Wachovia regularly helped move money for Mexican drug cartels, the bank's parent, Wells Fargo, has admitted in a deal with federal prosecutors, Bloomberg Markets magazine reports in its August issue
The deal, struck in March, "sheds light on the largely undocumented role of U.S. banks in contributing to the violent drug trade that has convulsed Mexico for the past four years," Bloomberg writes.
Wachovia, which San Francisco-based Wells Fargo bought in 2008 amid the financial crisis, admitted it "didn't do enough to spot illicit funds in handling $378.4 billion for Mexican-currency-exchange houses from 2004 to 2007. That's the largest violation of the Bank Secrecy Act, an anti-money-laundering law, in U.S. history -- a sum equal to one-third of Mexico's current gross domestic product," according to Bloomberg.
"Wachovia's blatant disregard for our banking laws gave international cocaine cartels a virtual carte blanche to finance their operations," Jeffrey Sloman, the federal prosecutor who handled the case, told Bloomberg.
Bloomberg tells how Mexican soldiers seized a DC-9 jet after it landed in April 2006 at the international airport in Ciudad del Carmen, 500 miles east of Mexico City: "They found 128 black suitcases, packed with 5.7 tons of cocaine, valued at $100 million. The stash was supposed to have been delivered from Caracas to drug traffickers in Toluca, near Mexico City, Mexican prosecutors later found."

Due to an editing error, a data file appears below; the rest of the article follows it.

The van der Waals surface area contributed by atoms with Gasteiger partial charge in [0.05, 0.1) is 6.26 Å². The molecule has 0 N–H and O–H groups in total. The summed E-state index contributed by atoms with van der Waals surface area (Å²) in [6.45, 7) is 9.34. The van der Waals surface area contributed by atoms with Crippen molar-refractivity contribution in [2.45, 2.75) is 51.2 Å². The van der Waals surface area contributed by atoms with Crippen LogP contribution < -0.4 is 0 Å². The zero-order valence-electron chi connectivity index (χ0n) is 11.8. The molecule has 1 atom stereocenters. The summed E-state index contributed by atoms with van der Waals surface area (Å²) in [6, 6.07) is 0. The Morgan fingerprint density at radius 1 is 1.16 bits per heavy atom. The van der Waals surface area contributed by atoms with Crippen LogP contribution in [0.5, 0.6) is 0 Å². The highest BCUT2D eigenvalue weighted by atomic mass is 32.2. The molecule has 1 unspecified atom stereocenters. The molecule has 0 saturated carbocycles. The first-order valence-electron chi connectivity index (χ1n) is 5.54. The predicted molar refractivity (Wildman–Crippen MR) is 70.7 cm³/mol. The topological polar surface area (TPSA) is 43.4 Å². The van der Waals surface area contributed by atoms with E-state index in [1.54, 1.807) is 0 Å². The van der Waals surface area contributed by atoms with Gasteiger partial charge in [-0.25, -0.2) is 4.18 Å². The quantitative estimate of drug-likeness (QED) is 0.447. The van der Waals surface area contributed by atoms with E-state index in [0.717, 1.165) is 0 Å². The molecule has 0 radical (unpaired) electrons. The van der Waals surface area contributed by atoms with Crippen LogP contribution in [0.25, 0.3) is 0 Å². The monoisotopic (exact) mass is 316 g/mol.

They also found that the smugglers had bought the jet with laundered funds they transferred through Wachovia and Bank of America, both headquartered in Charlotte, N.C. The plane was one of four that narcotraffickers bought and used to ship a total of 22 tons of cocaine.
People working for Mexican cartels deposited illegal funds in Bank of America accounts in Atlanta, Chicago and Brownsville, Texas, from 2002 to 2009, and Mexican drug dealers used shell companies to open accounts at HSBC Holdings, Europe's biggest bank by assets, U.S. and Mexican prosecutors found. But neither bank was accused of wrongdoing. Spokespeople for the banks said laws prevent them from discussing the cases.
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